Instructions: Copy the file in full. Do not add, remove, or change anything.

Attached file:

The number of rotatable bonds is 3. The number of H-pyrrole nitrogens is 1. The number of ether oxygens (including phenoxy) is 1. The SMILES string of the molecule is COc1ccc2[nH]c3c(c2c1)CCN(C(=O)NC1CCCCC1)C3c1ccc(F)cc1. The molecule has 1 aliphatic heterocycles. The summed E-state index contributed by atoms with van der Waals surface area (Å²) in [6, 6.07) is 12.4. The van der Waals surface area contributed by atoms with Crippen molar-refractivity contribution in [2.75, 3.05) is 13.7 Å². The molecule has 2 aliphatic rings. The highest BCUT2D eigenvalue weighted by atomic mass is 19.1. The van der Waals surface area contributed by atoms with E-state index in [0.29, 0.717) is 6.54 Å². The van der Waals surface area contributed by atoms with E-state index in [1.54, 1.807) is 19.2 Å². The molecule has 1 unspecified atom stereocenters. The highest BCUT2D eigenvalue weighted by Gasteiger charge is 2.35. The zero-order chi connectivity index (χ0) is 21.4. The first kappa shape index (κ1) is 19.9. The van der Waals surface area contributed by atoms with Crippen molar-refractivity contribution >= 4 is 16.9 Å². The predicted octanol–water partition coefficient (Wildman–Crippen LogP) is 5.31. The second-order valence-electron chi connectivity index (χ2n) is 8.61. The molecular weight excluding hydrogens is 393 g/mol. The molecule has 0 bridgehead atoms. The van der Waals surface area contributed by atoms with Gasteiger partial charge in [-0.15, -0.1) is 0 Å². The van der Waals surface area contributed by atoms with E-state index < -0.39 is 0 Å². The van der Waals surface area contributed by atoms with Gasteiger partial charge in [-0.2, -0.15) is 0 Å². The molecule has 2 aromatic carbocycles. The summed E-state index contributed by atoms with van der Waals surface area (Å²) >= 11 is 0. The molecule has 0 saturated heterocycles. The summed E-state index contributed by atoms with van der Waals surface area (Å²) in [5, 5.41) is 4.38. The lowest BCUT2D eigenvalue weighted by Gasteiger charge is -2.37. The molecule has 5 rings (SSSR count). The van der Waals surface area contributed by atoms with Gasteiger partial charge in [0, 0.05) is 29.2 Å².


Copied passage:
The number of rotatable bonds is 3. The number of H-pyrrole nitrogens is 1. The number of ether oxygens (including phenoxy) is 1. The SMILES string of the molecule is COc1ccc2[nH]c3c(c2c1)CCN(C(=O)NC1CCCCC1)C3c1ccc(F)cc1. The molecule has 1 aliphatic heterocycles. The summed E-state index contributed by atoms with van der Waals surface area (Å²) in [6, 6.07) is 12.4. The van der Waals surface area contributed by atoms with Crippen molar-refractivity contribution in [2.75, 3.05) is 13.7 Å². The molecule has 2 aliphatic rings. The highest BCUT2D eigenvalue weighted by atomic mass is 19.1. The van der Waals surface area contributed by atoms with E-state index in [0.29, 0.717) is 6.54 Å². The van der Waals surface area contributed by atoms with E-state index in [1.54, 1.807) is 19.2 Å². The molecule has 1 unspecified atom stereocenters. The highest BCUT2D eigenvalue weighted by Gasteiger charge is 2.35. The zero-order chi connectivity index (χ0) is 21.4. The first kappa shape index (κ1) is 19.9. The van der Waals surface area contributed by atoms with Crippen molar-refractivity contribution >= 4 is 16.9 Å². The predicted octanol–water partition coefficient (Wildman–Crippen LogP) is 5.31. The second-order valence-electron chi connectivity index (χ2n) is 8.61. The molecular weight excluding hydrogens is 393 g/mol. The molecule has 0 bridgehead atoms. The van der Waals surface area contributed by atoms with Gasteiger partial charge in [-0.15, -0.1) is 0 Å². The van der Waals surface area contributed by atoms with E-state index < -0.39 is 0 Å². The van der Waals surface area contributed by atoms with Gasteiger partial charge in [-0.2, -0.15) is 0 Å². The molecule has 2 aromatic carbocycles. The summed E-state index contributed by atoms with van der Waals surface area (Å²) >= 11 is 0. The molecule has 0 saturated heterocycles. The summed E-state index contributed by atoms with van der Waals surface area (Å²) in [5, 5.41) is 4.38. The lowest BCUT2D eigenvalue weighted by Gasteiger charge is -2.37. The molecule has 5 rings (SSSR count). The van der Waals surface area contributed by atoms with Gasteiger partial charge in [0, 0.05) is 29.2 Å².